Rose has been instrumental in booking and routing a farewell tour that aims to hit all the bases.
“I think the interesting thing about farewell tours is people see they are still on the road two years later since there’s a lot of cities in the world and you can’t do them in one year,” he says. “We are doing a lot of primary markets but we are also doing a lot of secondary and tertiary markets and where people want KISS, we will go. But that’s always been their touring philosophy.”
“We’ve made sure that this show is the greatest one we’ve done and the most all-encompassing in terms of songs, song selection, visuals,” Stanley says of the final caravan. “I think it’s safe to say that any band with money can put on a KISS show, and many do. But you can’t be KISS.”
Scott LegatoFirehouse: Tommy “The Spaceman” Thayer unleashes a torrent of sparks as his guitar transforms into a flamethrower during a KISS show at Detroit’s Cobo Hall, now known as TCF Center, in 2009.
Live Nation President of Talent/Touring Rick Franks marvels at the current show. “They blow more stuff up than anyone on the planet. It’s the craziest, most awesome show you can ever imagine.
“There’s never a point you can ever get bored at a KISS show because there’s just so much going on in so many different ways. It’s wild.”Just how much “stuff” does KISS blow up? It’s probably close to a battalion’s worth of ordnance.
Each show requires 1,300 pieces of pyro including gerbs, comets, mines, flash trays, SPD bullet hits, mortar hits, jets, waterfalls, sparkle cannons, flash reports, cannon simulators and more, according to production manager Robert Long. KISS blew up more than 13,000 pounds of pyro in 2019 alone.
Setting it all off requires roughly 100 liters of Isopar and more than 21,000 grams of multi-gas fuel, Long says, and each show also uses more than 2,250 pounds of liquid Co2, roughly 800 pounds of dry ice and 30 liters of fog fluid.
Igor VidyashevIn Cold Blood:Gene Simmons spits blood one of the final times as KISS heads to “The End Of The Road” with a tour that is booked through October, but won’t officially end until a blowout finale in New York City July 17, 2021.McGhee has been with the band some 25 years and has also managed Bon Jovi, Mötley Crüe, Scorpions and, briefly, Guns N’ Roses.
“After over 40 some years of touring, it’s amazing the number of shows we’re doing,” McGhee says. “There’s not a lot of huge hits. We had a lot of fun and a lot of songs and musical lyrics that people loved. What they weren’t was some kind of red-carpet band. They weren’t going to win the Nobel Peace Prize. They weren’t going to get anointed by the Queen. They were going to get kicked out of town because they were ‘Satan worshippers’ and a ‘mothers, lock up your daughters’ thing.”
Ah, yes. The “Knights In Satanic Service” rumor. The stylized logo that some conspiracy theorists interpreted as supposedly promoting National Socialism. McGhee brushes that off, pointing out that “I have two Jewish guys here, and people are saying ‘Look at the SS logo’ in the KISS logo. None of that ever happened.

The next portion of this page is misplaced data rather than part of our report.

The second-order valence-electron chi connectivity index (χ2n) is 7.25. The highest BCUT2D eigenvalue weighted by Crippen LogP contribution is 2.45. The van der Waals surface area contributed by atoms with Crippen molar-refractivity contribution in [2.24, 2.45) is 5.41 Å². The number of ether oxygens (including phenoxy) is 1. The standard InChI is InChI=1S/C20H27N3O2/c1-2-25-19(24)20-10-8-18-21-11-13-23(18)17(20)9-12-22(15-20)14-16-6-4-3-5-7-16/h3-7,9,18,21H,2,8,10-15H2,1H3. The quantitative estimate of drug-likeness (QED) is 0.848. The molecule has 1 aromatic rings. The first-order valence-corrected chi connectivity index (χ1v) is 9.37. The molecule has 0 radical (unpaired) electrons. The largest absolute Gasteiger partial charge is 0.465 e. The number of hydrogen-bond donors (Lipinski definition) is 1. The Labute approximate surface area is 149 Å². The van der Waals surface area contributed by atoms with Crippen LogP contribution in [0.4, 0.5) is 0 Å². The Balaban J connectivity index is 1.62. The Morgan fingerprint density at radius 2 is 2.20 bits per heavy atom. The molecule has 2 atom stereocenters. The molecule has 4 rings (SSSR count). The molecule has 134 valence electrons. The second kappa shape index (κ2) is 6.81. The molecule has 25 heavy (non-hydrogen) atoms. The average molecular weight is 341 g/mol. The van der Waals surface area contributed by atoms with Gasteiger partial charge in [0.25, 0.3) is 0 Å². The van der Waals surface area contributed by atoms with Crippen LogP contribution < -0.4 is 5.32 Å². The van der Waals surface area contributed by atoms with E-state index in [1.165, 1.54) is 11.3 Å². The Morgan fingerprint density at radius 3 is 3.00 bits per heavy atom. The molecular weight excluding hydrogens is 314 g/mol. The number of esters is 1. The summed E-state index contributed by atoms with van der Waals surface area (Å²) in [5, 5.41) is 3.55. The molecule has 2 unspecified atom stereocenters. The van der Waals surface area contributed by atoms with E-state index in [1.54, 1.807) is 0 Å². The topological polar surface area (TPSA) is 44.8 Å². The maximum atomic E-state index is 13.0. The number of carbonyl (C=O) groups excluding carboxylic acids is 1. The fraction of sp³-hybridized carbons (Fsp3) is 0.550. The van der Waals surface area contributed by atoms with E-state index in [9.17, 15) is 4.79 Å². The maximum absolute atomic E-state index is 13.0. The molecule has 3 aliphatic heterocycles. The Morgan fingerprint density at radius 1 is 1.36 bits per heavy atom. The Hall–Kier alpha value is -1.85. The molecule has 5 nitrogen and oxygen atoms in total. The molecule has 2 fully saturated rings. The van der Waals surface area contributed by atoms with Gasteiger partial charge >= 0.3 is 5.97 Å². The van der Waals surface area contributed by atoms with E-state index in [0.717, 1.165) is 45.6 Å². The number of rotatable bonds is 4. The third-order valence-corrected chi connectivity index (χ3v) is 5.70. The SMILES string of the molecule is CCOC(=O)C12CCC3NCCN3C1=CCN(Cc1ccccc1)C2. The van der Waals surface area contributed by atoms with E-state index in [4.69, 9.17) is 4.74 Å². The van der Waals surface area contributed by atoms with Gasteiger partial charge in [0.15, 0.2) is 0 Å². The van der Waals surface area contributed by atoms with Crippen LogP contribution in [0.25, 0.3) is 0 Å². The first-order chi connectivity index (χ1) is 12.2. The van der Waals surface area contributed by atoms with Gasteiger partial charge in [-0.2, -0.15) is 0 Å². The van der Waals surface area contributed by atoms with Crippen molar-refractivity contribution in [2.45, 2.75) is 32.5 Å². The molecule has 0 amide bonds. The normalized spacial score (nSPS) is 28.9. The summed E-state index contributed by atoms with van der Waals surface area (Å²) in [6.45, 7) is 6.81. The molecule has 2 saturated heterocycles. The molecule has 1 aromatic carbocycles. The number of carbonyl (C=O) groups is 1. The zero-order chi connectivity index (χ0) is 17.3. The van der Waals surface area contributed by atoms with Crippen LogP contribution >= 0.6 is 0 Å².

“KISS was, ‘Let’s party, have a great time. You can be whatever you want to be, and stand up for yourself,” McGhee says. “They meant it and went out there and played it. They didn’t talk about ‘kill your mother’ and how pissed-off they were. They talked about what they did, which was party and have a great time. Life’s short.”
Getty ImagesHeaven Is On Fire: Gene Simmons adds fire-eating to the KISS repertoire at Calderone Theater in New York in 1975.
Forming with original members Simmons, Stanley, Criss and Frehley in 1973, KISS has released 20 studio albums, 11 live discs, 14 compilations and greatest hits packages and nine boxed sets. After 1974’s impressive, eponymous debut, the band broke through in a big way with 1975’s classic, double-disc live album, Alive! that spawned the anthemic hit “Rock And Roll All Nite.” That was followed by platinum-sellers Destroyer, which contained the two-sided single with hits “Beth” and “Detroit Rock City,” Rock And Roll Over and Love Gun.
By this time, KISS developed a massive stage production including generous amounts of pyro, confetti, video presentations, ever more elaborate costumes, and stage antics unrivaled to this day. Effects including spitting blood and a flame-throwing guitar joined the most famous tongue in rock (rivaled only by The Rolling Stones’ logo) to became KISS trademarks.
The KISS Army was well on its way to recruiting more than 1 million foot soldiers over the years, according to Epic Rights chief Dell Furano, who has handled the band’s merchandising, marketing and fan club relations since 1980. Furano credits KISS with being the originators of the now-ubiquitous classic black concert T-shirt, considered the gold standard of band merch across the industry and accounting for about 80% of at-show merch sales.
Igor VidyashevStrutter:Paul Stanley dons the trademark 10-pound KISS platform boots and hoists his smashed guitar as rock’s high priests of bombast end another show on the “End Of The Road” tour.
“Prior to the late ‘70s, merchandise wasn’t really considered ‘cool,’” Furano says. Simmons, the consummate rock ‘n’ roll capitalist, is all too happy to elaborate. “We didn’t care about what was cool or what was not. We just wanted to own, and therefore reap the rewards of, anything we created,” he says. “We trademarked our faces before anybody even knew what that meant. In the Library of Congress, the only four faces of human beings are the KISS faces. You can’t get within 1,000 yards of our faces without paying an entrance fee.
“So everything from our faces to our songs, before it was cool, we owned. We started the fan club because we wanted that,” Simmons continues. “We started doing T-shirts and belt buckles and condoms and caskets and all that because we wanted to do it, not because it was cool. We were lambasted for it. But eventually, even the Grateful Dead had Cherry Garcia ice cream, for fuck’s sake.”
Stanley says the band’s ability to listen not only to its team but to its fans is a key element of its success. “In terms of merchandising, people have always said we’re geniuses. But the fact of the matter is, the only thing I would take credit for is that we listened.